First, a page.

The biomass component that passes through the screen 300 is caught by the conveyor belt 200 beneath the separation drum 120, transferred to the conveyor belt 140, and carried to the grinder 160 for further size reduction. The biomass component is typically organic materials such as food waste and yard waste, though a small amount of inert and/or non-organic material is to be expected. Where the organic waste stream initially includes whole melons, oranges, eggplants, and so forth, the mixer 110 can help break up these objects so that they more readily pass through the screen 300.

It will be appreciated that a maximum particle size of the biomass component that passes the screen 300 will be limited by the mesh size of the screen 300. It should be noted that as used herein, the term “particle” can describe organic matter on a size scale that is larger than is typically thought of for particles in other art fields. For the purposes of this disclosure, any piece, chunk, segment, or bit of organic matter can be treated as a particle. Thus, particles of organic matter can encompass anything from leaf fragments and coffee grounds to corn cobs and watermelon rinds.

The grinder 160 further reduces the sizes of the particles in the biomass component to meet particular end-use requirements of the biomass product. Exemplary final size requirements specify a maximum size and allow for any distribution below the maximum, for example, ¾ inch or less, ¼ inch or less, and 1/16 inch or less. An exemplary grinder 160 is a vertical-feed hammer mill. Like the optional mixer 110, embodiments of the grinder 160 can operate either continuously or on batches.

It will be appreciated that, in some embodiments, more than one apparatus 100 can be placed in series such that the separation drum 120 of one feeds into the separation drum 120 of the next. Each apparatus 100 can have a separation drum 120 with a different mesh size for the screen 300 so that each apparatus 100 produces a different quality biomass product. Additionally, some embodiments are configured such that the residual component is returned to the first end of the separation drum 120 for additional processing.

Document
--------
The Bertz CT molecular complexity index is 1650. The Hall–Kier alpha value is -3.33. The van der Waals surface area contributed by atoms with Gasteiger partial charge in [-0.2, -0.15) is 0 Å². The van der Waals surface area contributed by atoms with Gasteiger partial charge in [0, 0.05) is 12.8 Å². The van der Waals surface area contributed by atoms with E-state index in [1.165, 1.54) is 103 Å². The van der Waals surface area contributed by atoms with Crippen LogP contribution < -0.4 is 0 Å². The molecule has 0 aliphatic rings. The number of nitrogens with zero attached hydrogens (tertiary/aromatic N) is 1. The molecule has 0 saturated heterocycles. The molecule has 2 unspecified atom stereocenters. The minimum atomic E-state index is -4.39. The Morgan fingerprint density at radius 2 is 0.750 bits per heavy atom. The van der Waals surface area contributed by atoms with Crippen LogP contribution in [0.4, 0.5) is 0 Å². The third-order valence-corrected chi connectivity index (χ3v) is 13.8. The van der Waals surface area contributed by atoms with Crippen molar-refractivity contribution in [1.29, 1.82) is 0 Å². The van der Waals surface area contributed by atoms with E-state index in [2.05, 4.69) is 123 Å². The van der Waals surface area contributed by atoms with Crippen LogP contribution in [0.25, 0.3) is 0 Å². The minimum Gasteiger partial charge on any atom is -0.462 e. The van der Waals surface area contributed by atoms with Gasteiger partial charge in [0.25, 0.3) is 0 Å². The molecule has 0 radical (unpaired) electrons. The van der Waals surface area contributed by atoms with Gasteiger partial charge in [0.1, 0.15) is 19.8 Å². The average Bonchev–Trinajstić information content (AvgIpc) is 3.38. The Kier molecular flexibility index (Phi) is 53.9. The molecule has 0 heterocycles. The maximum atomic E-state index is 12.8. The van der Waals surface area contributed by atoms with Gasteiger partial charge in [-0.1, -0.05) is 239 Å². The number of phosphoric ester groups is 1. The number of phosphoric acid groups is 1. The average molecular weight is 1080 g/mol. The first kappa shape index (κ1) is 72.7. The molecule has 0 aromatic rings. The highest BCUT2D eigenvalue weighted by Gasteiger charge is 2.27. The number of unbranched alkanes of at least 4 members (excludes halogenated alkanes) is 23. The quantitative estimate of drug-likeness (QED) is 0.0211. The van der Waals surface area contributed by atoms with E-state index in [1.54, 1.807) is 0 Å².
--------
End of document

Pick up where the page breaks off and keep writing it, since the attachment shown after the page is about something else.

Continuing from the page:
The biomass product that is generated by the apparatus 100 has a high percentage of volatile solid to total solid content that in some embodiments is at least 80%. The volatile solid content is expressed as a percentage of a total solid content which can be determined, for example, by a procedure such as ASTM E1756-01. Another procedure, ASTM E1755-01, can be used to determine the non-volatile solid content. The volatile solid content can be determined as the difference between the total solid content and the non-volatile solid content. The volatile solid content can be a measure of the quality of the biomass product with quality scaling with the volatile solid content.

The high volatile solid content makes the biomass product a valuable feedstock for many different types of facilities and processes. For example, the biomass product can be converted to organic and non-organic solid and liquid fertilizers as well as high quality organic and non-organic composts. The biomass product can also be used in one and two phase anaerobic digestion facilities, such as Publicly Owned Treatment Works (POTW), for the production of either heat from boilers or electricity from fuel cells. Furthermore, the biomass product can be processed to provide alternative fuels including biodiesel, natural gas, and hydrogen, as well as plastics, polymers, and other chemicals. Some of these processes can employ technologies such as catalytic cracking, distillation, gasification, hydrolysis, and pyrolysis. It will be appreciated that many of these end-uses beneficially reduce dependence on petroleum.

In the foregoing specification, the present invention is described with reference to specific embodiments thereof, but those skilled in the art will recognize that the present invention is not limited thereto. Various features and aspects of the above-described present invention may be used individually or jointly. Further, the present invention can be utilized in any number of environments and applications beyond those described herein without departing from the broader spirit and scope of the specification. The specification and drawings are, accordingly, to be regarded as illustrative rather than restrictive. It will be recognized that the terms “comprising,” “including,” and “having,” as used herein, are specifically intended to be read as open-ended terms of art.

Classifications
U.S. Classification210/768, 210/173
International ClassificationC02F11/12
Cooperative ClassificationB03B9/06, B07B1/524, B07B1/08, B07B1/22
European ClassificationB07B1/52B2, B07B1/08, B03B9/06, B07B1/22
Legal Events
DateCodeEventDescription
Jan 18, 2005ASAssignment
Owner name: NORCAL WASTE SYSTEMS, INC., CALIFORNIA
Free format text: ASSIGNMENT OF ASSIGNORS INTEREST;ASSIGNORS:CHOATE, CHRIS E.;PRYOR, GREG;ANSELMO, BENNIE;REEL/FRAME:016152/0292;SIGNING DATES FROM 20041222 TO 20041228